The gift of caregiving
This story was originally featured in The Queen's Gazette
One in four Canadians provide unpaid care for a family member or close friend with aging-related needs, chronic diseases, or disabilities. These caregivers sacrifice time and resources to be there for their loved ones when services like personal support and specialized homecare are limited or unavailable, and they often do so with little training, support, and recognition. Because the wellbeing of care-recipients is highly dependent on the wellbeing of their caregivers, Afolasade Fakolade, assistant professor in the School of Rehabilitation Therapy, is motived to understand how we can better care for family caregivers.
Caregivers often fall through the cracks in terms of supports – a challenge Dr. Fakolade has faced herself. Shortly after graduating as a physiotherapist, she took up the role of a caregiver for her mother, diagnosed with a serious medical condition. She soon found out that nothing in her professional training could have prepared her for this situation – the physical, psychological, and economic impacts of being a family caregiver.
Her research program focuses on family caregivers of people with multiple sclerosis (MS), a chronic disease often diagnosed in early adulthood that affects the brain and spinal cord and can cause physical, psychological, and cognitive symptoms. Some individuals with MS have limited ability to engage in daily activities, like walking, speaking, or writing.
“The MS caregiving role can last a lifetime,” says Dr. Fakolade. “Some caregivers provide care for more than five decades, which means that caregivers and their care-recipients are together navigating major life milestones like career-building and parenthood, while managing the disease.”
Positive outcomes of caring – and how to get there
While caregiving is often associated with negative outcomes – high levels of fatigue, anxiety, and depression, social isolation, poor quality of life – Dr. Fakolade is interested in the rewarding and satisfying side of caring for loved ones.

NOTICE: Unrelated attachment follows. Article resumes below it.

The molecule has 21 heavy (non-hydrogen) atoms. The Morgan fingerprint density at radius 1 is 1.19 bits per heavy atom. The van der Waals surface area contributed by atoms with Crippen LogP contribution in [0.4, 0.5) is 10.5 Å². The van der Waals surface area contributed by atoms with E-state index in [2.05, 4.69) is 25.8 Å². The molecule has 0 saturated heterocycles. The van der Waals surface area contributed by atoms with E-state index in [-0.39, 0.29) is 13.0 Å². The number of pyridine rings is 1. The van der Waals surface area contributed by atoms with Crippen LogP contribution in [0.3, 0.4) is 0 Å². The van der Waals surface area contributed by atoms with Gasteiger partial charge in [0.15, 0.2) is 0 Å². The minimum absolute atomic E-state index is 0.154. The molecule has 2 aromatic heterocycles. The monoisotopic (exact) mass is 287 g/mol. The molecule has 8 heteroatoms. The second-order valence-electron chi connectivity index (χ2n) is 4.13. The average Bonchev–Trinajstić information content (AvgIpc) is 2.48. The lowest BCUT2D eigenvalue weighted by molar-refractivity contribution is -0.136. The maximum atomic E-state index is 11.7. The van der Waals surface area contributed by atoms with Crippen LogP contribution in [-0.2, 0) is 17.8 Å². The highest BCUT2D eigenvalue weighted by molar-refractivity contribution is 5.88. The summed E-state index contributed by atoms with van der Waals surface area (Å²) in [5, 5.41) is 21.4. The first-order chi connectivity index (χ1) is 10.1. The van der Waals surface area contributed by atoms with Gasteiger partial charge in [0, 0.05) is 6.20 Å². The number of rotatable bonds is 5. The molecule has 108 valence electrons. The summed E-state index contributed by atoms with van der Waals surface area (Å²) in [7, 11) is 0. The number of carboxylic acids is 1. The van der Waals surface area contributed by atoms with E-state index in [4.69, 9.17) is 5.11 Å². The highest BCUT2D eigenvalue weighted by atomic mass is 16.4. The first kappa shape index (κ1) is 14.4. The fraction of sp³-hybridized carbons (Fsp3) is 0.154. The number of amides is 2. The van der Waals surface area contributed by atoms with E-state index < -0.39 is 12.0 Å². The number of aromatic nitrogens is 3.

For the past three years, her team has been accompanying 500 family caregivers that support people with MS in Canada. The caregivers participate in annual surveys about how they maintain their wellbeing and are asked to share personal experiences of caregiving and wellness.
“Their stories highlight areas where these unsung heroes are struggling, but most importantly, their stories reflect positive aspects of caregiving and what is needed to ensure that positive experiences become a reality for all caregivers,” says Dr. Fakolade.
Those interviewed say they have experienced personal growth, an increased sense of self-confidence and self-worth, and a deeper appreciation for life because of their caregiving. They say caregiving has taught them important life skills, such as problem solving, and helped them strengthen their relationships with their loved ones.
Although these positive experiences are not the norm for most caregivers, they provide insights into how we can better support caregivers and prevent or relieve their struggles. Dr. Fakolade lists four key tools that can improve caregivers’ wellness: quality physical activity, support services rooted in the community, multiple support networks (e.g., family, healthcare workers, church, and community groups), and finally, education about the disease and what to expect as a caregiver.
Dr. Fakolade strongly believes that assessing and monitoring caregiver wellbeing should also be a priority for our health and social care systems – including funded programs, interventions and services that focus on these individuals. Health and social care providers can play an important role in encouraging caregivers’ selfcare and connecting them with available services and community-based initiatives.
“As a society, we generally don’t expect people to become military personnel, firefighters, police officers, doctors, or nurses without adequate training and support, yet we think that it’s okay for caregivers to assume this role without preparation, without the tools they need to succeed, and without knowing how to be well. We can do better. We have the capacity to do better,” says Dr. Fakolade.
Watch Dr. Fakolade's presentation as part of the Cinq à Sept Research Talks series: